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Evolutionary tradeoffs, Pareto optimality and the morphology of ammonite shells.

Tendler A, Mayo A, Alon U - BMC Syst Biol (2015)

Bottom Line: After mass extinctions, surviving species evolve to refill essentially the same pyramid, suggesting that the tasks are unchanging.We infer putative tasks for each archetype, related to economy of shell material, rapid shell growth, hydrodynamics and compactness.These results support Pareto optimality theory as an approach to study evolutionary tradeoffs, and demonstrate how this approach can be used to infer the putative tasks that may shape the natural selection of phenotypes.

View Article: PubMed Central - PubMed

Affiliation: Department of Molecular cell biology, Weizmann Institute of Science, Rehovot, 76100, Israel. tendlea@gmail.com.

ABSTRACT

Background: Organisms that need to perform multiple tasks face a fundamental tradeoff: no design can be optimal at all tasks at once. Recent theory based on Pareto optimality showed that such tradeoffs lead to a highly defined range of phenotypes, which lie in low-dimensional polyhedra in the space of traits. The vertices of these polyhedra are called archetypes- the phenotypes that are optimal at a single task. To rigorously test this theory requires measurements of thousands of species over hundreds of millions of years of evolution. Ammonoid fossil shells provide an excellent model system for this purpose. Ammonoids have a well-defined geometry that can be parameterized using three dimensionless features of their logarithmic-spiral-shaped shells. Their evolutionary history includes repeated mass extinctions.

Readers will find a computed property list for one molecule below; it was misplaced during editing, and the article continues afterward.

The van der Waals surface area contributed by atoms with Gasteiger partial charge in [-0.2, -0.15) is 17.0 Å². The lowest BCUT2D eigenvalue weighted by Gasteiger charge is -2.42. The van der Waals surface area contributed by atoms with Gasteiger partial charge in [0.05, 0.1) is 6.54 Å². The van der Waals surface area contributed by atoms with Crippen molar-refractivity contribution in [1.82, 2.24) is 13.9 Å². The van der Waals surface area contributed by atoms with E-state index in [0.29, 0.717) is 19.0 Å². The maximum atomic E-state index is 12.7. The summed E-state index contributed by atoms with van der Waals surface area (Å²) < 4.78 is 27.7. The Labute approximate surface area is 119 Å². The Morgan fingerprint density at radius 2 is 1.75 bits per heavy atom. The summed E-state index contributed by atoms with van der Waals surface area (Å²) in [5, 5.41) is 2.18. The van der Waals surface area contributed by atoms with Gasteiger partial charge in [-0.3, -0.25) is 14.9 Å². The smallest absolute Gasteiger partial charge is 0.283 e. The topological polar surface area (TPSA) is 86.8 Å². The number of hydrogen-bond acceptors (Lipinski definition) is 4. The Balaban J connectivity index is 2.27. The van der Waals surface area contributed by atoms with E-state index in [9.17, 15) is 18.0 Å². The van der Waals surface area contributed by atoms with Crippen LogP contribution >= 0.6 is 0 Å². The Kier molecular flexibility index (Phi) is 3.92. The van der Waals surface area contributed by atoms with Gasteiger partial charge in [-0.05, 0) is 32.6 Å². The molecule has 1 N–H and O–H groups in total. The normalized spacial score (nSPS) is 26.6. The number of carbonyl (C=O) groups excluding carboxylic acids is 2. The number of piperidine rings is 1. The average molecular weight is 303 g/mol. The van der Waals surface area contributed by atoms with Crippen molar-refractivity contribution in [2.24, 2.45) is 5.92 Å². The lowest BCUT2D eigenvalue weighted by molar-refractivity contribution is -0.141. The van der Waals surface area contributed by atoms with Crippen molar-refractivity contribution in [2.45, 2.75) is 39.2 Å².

Results: We find that ammonoids fill out a pyramid in morphospace, suggesting five specific tasks - one for each vertex of the pyramid. After mass extinctions, surviving species evolve to refill essentially the same pyramid, suggesting that the tasks are unchanging. We infer putative tasks for each archetype, related to economy of shell material, rapid shell growth, hydrodynamics and compactness.

Conclusions: These results support Pareto optimality theory as an approach to study evolutionary tradeoffs, and demonstrate how this approach can be used to infer the putative tasks that may shape the natural selection of phenotypes.